Same-sex couples in some parts of the United States have been able to wed for long enough to conclude that expanding gay marriage to other states would not undermine traditional marriages, a University of Massachusetts economist testified during a trial on California's same-sex marriage ban.
Same-sex couples in some parts of the United States have been able to wed for long enough to conclude that expanding gay marriage to other states would not undermine traditional marriages, a University of Massachusetts economist testified during a trial on California’s same-sex marriage ban.
Lee Badgett’s testimony Tuesday finished off the sixth day in the historic trial, the first in a federal court to examine whether prohibiting gays and lesbians from marrying violates their constitutional rights.
Badgett, who also directs research for a gay-related think tank at the University of California, Los Angeles, took the witness stand on behalf of two same-sex couples suing to overturn Proposition 8, the state’s voter-approved ban. She cited statistics from Massachusetts, which has allowed gay couples to marry since 2004, showing that marriage and divorce rates for straight couples have not been affected.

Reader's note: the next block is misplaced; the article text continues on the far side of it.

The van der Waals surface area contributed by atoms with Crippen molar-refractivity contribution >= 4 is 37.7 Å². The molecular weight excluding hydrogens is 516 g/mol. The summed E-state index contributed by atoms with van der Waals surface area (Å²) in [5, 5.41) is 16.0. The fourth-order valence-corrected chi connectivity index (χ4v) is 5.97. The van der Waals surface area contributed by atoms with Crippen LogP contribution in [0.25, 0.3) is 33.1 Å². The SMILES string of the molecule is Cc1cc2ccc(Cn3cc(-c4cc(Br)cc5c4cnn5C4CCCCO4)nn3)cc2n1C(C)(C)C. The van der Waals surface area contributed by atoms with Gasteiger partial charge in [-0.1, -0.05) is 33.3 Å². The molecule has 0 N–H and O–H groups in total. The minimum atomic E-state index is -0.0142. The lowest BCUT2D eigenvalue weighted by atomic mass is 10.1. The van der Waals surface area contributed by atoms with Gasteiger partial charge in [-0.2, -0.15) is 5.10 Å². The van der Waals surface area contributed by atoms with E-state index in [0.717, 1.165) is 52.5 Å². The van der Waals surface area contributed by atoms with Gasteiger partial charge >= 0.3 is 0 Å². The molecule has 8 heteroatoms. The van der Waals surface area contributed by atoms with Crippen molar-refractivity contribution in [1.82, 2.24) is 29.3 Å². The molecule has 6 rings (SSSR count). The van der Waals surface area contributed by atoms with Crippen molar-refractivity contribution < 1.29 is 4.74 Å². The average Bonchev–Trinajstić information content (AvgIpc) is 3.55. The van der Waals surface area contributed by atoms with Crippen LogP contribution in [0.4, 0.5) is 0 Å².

“I don’t think we need to wait any longer to see what the impact will be. I think we know,” Badgett said. “Everything I’ve looked at leads me to the conclusion that there is no impact.”
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Charles Cooper, a lawyer for Proposition 8’s sponsors, spent several hours with Badgett trying to demonstrate that traditional male-female marriages suffered after same-sex marriages became legal in the Netherlands in 2001. During her cross-examination, he introduced a number of charts showing divorce and single parenthood rates increased while marriage rates fell in the that country.
Badgett rejected the comparison, however, noting those trends were firmly established long before gay couples won the right to wed in the Netherlands and were unrelated to same-sex marriage.
In other testimony, San Diego Mayor Jerry Sanders recalled the “defining moment” of his personal and political life when he decided that denying gays and lesbians the right to wed was discriminatory. The change of heart came about in part after he learned his daughter was a lesbian in a committed relationship.
“I had been prejudiced,” Sanders said. “I was saying one group of people did not deserve the same respect, did not deserve the same symbolism of marriage and I was saying their marriages were less important than those of heterosexuals.”
Plaintiffs’ lawyers are expected to wrap up their case this week. They are scheduled to present testimony Wednesday from a gay man who was forced to undergo so-called “conversion therapy.” Ryan Kendall’s testimony is being used to argue that sexual orientation is not a choice and usually cannot be changed.